The funeral of former boxing champion Hector “Macho” Camacho erupted into chaos after a fight broke out between Cynthia Castillo, a woman claiming to be his girlfriend, a former lover and his sisters.
Family, fans and fellow boxers had gathered in San Juan, Puerto Rico on Tuesday to say goodbye to the slain former world champion fighter, known for his flamboyance in and out of the ring.
Cynthia Castillo then walked into an area reserved for family – causing tensions to spill over with the boxer’s sisters and former lover, 50-year-old Gloria Fernandez.
The scuffle migrated outside the memorial service, followed by a pack of journalists brandishing camera phones and police who separated the women.
Cynthia Castillo said she was the boxer’s girlfriend before he died, calling him “my partner, my friend, my brother”, according to El Nuevo Dia.
Police urged the young woman to leave the scene while the sisters returned to the service.
There were emotional scenes throughout the day as members of Hector Camacho’s immediate family approached the coffin.
The boxer’s mother Maria Matias wept and caressed her son’s face in the coffin, which was draped in a Puerto Rican flag.
“They killed him,” she wailed at one point.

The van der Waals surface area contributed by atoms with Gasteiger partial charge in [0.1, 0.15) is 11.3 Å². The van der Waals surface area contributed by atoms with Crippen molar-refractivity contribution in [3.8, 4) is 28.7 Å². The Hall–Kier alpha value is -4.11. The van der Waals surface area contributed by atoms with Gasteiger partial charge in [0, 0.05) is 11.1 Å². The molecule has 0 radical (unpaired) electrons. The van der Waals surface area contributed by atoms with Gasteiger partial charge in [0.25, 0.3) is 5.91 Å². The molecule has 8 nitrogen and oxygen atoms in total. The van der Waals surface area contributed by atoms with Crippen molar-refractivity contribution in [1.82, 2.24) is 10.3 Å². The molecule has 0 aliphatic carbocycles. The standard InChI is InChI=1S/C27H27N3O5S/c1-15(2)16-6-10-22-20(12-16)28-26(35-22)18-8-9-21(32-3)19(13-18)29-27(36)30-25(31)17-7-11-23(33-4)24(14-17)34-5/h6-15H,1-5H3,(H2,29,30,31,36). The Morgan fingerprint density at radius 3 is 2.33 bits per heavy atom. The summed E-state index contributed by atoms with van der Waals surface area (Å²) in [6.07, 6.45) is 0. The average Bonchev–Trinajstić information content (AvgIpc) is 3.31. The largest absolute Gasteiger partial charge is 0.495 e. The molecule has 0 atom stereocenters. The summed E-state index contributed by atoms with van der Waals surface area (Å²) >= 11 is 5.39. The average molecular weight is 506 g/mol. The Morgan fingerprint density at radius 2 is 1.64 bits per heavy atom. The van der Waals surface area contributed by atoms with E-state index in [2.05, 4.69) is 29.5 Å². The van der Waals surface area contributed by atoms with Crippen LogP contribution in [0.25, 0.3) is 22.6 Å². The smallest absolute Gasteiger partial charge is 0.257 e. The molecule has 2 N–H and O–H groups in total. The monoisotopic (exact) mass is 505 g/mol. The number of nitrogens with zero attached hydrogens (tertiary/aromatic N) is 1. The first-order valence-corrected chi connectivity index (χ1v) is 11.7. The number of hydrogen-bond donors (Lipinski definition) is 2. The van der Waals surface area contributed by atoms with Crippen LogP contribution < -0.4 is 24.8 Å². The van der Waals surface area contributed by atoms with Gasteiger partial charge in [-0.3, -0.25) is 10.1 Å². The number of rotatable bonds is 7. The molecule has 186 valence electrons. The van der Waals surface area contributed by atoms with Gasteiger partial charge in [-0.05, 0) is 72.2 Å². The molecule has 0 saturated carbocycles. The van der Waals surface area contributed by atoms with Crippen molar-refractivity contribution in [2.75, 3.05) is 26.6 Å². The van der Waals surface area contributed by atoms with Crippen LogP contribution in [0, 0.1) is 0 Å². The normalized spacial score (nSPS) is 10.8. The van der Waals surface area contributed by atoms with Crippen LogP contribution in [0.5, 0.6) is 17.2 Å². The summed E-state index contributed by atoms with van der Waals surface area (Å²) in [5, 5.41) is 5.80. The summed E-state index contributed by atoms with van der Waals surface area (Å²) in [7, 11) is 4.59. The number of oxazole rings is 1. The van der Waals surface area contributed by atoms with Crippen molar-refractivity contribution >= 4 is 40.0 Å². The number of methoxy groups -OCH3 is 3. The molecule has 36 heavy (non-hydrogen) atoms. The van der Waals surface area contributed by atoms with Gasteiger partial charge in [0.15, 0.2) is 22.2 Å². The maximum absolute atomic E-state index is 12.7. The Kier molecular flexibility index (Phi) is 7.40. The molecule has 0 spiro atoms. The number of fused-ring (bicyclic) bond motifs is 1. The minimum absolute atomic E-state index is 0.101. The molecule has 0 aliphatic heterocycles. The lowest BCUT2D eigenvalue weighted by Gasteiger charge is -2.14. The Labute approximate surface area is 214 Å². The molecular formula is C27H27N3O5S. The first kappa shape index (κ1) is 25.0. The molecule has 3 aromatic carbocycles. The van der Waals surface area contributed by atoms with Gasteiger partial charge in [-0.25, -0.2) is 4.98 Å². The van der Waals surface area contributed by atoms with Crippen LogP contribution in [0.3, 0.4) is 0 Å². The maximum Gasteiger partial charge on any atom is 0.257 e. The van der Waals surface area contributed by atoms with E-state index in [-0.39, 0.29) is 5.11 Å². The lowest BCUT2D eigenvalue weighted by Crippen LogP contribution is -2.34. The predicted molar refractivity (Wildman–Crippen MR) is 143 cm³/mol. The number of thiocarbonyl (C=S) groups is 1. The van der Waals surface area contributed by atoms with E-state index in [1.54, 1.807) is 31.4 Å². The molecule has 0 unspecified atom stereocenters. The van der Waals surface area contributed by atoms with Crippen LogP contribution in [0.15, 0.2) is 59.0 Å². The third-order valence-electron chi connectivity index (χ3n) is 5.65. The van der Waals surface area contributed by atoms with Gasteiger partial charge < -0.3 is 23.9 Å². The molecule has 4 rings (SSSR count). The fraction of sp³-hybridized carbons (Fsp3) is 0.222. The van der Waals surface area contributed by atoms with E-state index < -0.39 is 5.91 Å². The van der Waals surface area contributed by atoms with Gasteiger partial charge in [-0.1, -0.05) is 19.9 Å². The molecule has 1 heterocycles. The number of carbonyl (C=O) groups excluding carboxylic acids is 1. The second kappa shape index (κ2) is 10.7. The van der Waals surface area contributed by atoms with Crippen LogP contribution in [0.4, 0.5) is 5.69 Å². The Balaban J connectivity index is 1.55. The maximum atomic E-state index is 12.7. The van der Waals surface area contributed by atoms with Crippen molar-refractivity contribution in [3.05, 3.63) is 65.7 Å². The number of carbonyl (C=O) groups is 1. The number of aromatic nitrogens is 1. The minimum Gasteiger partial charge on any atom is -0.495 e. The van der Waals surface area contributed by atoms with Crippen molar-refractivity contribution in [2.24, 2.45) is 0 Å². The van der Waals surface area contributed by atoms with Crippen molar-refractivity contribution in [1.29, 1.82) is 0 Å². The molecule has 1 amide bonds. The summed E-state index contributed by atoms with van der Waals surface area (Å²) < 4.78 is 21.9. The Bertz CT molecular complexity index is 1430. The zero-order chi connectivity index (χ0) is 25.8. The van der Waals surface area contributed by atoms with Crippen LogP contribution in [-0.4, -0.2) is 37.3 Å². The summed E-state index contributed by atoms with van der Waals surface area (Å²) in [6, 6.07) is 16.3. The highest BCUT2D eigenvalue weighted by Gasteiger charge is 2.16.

Hundreds of people filed past Hector Camacho’s open casket, displayed inside a gymnasium decked out for the occasion with black carpet and curtains.
The boxer wore white, along with a large gold crucifix and a necklace spelling out his nickname, “Macho”, in capital letters.
Hector Camacho was shot on November 20 while sitting in a parked car with a friend outside a bar in his hometown of Bayamon. The friend died at the scene and the boxer three days later after doctors removed him from life support.
Police have said they have suspects but have not yet arrested anyone for the shooting.
After the family, came a cross-section of Puerto Rican society that included parents with young children, the elderly, road crew workers in neon safety vests, U.S. soldiers in uniform and a who’s who of Puerto Rican boxers.
“Everybody loved him here in Puerto Rico,” said Henry Neumann, the secretary of the U.S. island territory’s sports and recreation department.
“He is one of those athletes who transcended the barriers of his country not only for his skill inside the ring but for his personality.”
Hector Camacho, who was 50 when he died, left Puerto Rico as a child and moved to New York.
He went on to win super lightweight, lightweight and junior welterweight world titles in the 1980s and fought high-profile bouts against Felix Trinidad, Julio Cesar Chavez and Sugar Ray Leonard. He had a career record of 79-6-3 and was a showman in the ring, chanting “It’s Macho time” before fights and wearing garish jewelry.
He battled drug and alcohol problems throughout his life and had frequent run-ins with police.
Hector Camacho was sentenced in 2007 to seven years in prison for the burglary of a computer store in Mississippi. While arresting him on the burglary charge in January 2005, police also found the drug ecstasy.